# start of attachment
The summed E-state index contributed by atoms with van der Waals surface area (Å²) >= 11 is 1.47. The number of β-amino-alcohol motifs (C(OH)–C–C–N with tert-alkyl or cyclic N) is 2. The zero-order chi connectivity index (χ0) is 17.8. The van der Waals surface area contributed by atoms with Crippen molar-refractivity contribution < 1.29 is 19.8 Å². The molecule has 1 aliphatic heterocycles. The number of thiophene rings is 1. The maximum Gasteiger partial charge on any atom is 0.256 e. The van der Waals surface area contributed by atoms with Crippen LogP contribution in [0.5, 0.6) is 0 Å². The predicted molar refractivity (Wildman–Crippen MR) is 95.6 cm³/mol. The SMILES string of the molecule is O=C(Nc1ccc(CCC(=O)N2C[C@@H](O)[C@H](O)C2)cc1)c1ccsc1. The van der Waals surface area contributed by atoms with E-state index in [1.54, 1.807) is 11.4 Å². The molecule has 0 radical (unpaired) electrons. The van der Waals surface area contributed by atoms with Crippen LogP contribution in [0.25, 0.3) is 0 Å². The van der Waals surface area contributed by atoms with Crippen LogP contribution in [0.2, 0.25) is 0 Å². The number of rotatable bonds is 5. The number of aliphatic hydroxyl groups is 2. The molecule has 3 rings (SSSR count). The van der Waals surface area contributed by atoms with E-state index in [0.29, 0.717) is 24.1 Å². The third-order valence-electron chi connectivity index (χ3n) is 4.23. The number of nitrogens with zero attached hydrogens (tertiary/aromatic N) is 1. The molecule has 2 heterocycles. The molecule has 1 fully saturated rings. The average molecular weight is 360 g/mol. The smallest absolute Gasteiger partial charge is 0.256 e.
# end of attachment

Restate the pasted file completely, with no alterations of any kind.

The summed E-state index contributed by atoms with van der Waals surface area (Å²) >= 11 is 1.47. The number of β-amino-alcohol motifs (C(OH)–C–C–N with tert-alkyl or cyclic N) is 2. The zero-order chi connectivity index (χ0) is 17.8. The van der Waals surface area contributed by atoms with Crippen molar-refractivity contribution < 1.29 is 19.8 Å². The molecule has 1 aliphatic heterocycles. The number of thiophene rings is 1. The maximum Gasteiger partial charge on any atom is 0.256 e. The van der Waals surface area contributed by atoms with Crippen LogP contribution in [0.5, 0.6) is 0 Å². The predicted molar refractivity (Wildman–Crippen MR) is 95.6 cm³/mol. The SMILES string of the molecule is O=C(Nc1ccc(CCC(=O)N2C[C@@H](O)[C@H](O)C2)cc1)c1ccsc1. The van der Waals surface area contributed by atoms with E-state index in [1.54, 1.807) is 11.4 Å². The molecule has 0 radical (unpaired) electrons. The van der Waals surface area contributed by atoms with Crippen LogP contribution in [0.25, 0.3) is 0 Å². The van der Waals surface area contributed by atoms with Crippen LogP contribution in [0.2, 0.25) is 0 Å². The number of rotatable bonds is 5. The number of aliphatic hydroxyl groups is 2. The molecule has 3 rings (SSSR count). The van der Waals surface area contributed by atoms with E-state index in [0.29, 0.717) is 24.1 Å². The third-order valence-electron chi connectivity index (χ3n) is 4.23. The number of nitrogens with zero attached hydrogens (tertiary/aromatic N) is 1. The molecule has 2 heterocycles. The molecule has 1 fully saturated rings. The average molecular weight is 360 g/mol. The smallest absolute Gasteiger partial charge is 0.256 e.